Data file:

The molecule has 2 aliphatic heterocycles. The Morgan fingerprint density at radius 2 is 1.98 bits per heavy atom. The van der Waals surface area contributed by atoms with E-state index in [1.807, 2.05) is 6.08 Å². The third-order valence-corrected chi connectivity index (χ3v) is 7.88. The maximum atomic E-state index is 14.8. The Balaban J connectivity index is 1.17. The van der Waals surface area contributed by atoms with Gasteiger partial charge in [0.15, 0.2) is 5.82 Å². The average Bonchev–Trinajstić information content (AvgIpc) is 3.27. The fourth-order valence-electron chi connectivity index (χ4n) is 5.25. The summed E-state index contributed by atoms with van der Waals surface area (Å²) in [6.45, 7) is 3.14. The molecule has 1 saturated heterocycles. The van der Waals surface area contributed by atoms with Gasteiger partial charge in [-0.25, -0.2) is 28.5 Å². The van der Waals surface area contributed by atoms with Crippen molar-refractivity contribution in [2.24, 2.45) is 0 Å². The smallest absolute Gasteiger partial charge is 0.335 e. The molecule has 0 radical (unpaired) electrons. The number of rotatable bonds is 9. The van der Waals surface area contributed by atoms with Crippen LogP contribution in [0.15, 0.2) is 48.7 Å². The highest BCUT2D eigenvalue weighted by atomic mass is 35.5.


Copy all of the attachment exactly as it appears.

The molecule has 2 aliphatic heterocycles. The Morgan fingerprint density at radius 2 is 1.98 bits per heavy atom. The van der Waals surface area contributed by atoms with E-state index in [1.807, 2.05) is 6.08 Å². The third-order valence-corrected chi connectivity index (χ3v) is 7.88. The maximum atomic E-state index is 14.8. The Balaban J connectivity index is 1.17. The van der Waals surface area contributed by atoms with Gasteiger partial charge in [0.15, 0.2) is 5.82 Å². The average Bonchev–Trinajstić information content (AvgIpc) is 3.27. The fourth-order valence-electron chi connectivity index (χ4n) is 5.25. The summed E-state index contributed by atoms with van der Waals surface area (Å²) in [6.45, 7) is 3.14. The molecule has 1 saturated heterocycles. The van der Waals surface area contributed by atoms with Gasteiger partial charge in [-0.25, -0.2) is 28.5 Å². The van der Waals surface area contributed by atoms with Crippen molar-refractivity contribution in [2.24, 2.45) is 0 Å². The smallest absolute Gasteiger partial charge is 0.335 e. The molecule has 0 radical (unpaired) electrons. The number of rotatable bonds is 9. The van der Waals surface area contributed by atoms with Crippen LogP contribution in [0.15, 0.2) is 48.7 Å². The highest BCUT2D eigenvalue weighted by atomic mass is 35.5.